3. draft and final statements of all project revenues and expenditures by fiscal year, or annual audited financial statements; and
4. a final narrative report on the project activities and evaluation, including copies of
project deliverables such as videos or manuals and a plan for their dissemination.
Proposals will be reviewed by Health Canada officials to determine their eligibility under the DSCIF criteria, their relevance to program priorities and, if appropriate, to provide technical assistance regarding the further development of eligible submissions. Once complete, these proposals undergo a detailed assessment that normally includes consultation with provincial or territorial government’s, substance use/abuse experts and/or community representatives. Decisions resulting from this review process are final.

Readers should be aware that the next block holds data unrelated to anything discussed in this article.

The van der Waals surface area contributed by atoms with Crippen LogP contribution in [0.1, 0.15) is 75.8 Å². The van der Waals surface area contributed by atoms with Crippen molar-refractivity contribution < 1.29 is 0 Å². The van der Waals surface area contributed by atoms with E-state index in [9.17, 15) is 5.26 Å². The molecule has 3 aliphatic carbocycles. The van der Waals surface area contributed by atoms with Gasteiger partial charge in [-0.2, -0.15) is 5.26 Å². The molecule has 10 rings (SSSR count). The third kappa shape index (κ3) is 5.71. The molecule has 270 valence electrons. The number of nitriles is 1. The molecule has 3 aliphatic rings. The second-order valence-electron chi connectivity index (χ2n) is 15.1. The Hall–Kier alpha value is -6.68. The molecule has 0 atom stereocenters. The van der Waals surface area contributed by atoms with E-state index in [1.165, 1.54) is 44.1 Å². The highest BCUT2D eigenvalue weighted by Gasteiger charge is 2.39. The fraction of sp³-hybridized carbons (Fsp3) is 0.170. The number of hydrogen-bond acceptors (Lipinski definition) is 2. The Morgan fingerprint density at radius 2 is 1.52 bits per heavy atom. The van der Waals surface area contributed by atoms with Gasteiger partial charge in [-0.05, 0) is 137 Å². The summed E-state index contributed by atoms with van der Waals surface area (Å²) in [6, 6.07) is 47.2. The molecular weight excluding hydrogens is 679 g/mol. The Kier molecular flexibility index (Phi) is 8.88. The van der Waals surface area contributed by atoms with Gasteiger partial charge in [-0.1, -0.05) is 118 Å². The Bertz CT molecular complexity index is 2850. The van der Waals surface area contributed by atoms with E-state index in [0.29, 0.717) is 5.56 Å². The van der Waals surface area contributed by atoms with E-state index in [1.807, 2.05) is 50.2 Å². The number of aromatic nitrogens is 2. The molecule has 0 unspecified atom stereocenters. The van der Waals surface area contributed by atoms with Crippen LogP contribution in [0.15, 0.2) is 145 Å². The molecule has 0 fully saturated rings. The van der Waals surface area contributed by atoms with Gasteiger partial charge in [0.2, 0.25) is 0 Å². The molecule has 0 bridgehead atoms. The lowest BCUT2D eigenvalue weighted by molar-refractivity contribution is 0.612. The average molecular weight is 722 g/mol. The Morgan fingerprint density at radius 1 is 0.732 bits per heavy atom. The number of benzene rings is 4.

Please note that the submission of a proposal does not guarantee that funding will be provided.
The following factors will be taken into consideration when reviewing proposals:
1. the eligibility of the organization;
2. the nature of the project and the extent to which it would advance the goal of Canada’s Drug Strategy;
3. its relevance to the objectives and national or regional priorities of the Drug Strategy Community Initiatives Fund;
4. the quality of the project proposal (objectives and activities outlined in the detailed description of the proposed project, including information on participants,
partnerships and collaboration, procedures, budget, expected outputs/products, outcomes, evaluation, reporting, accountability and sustainability plans);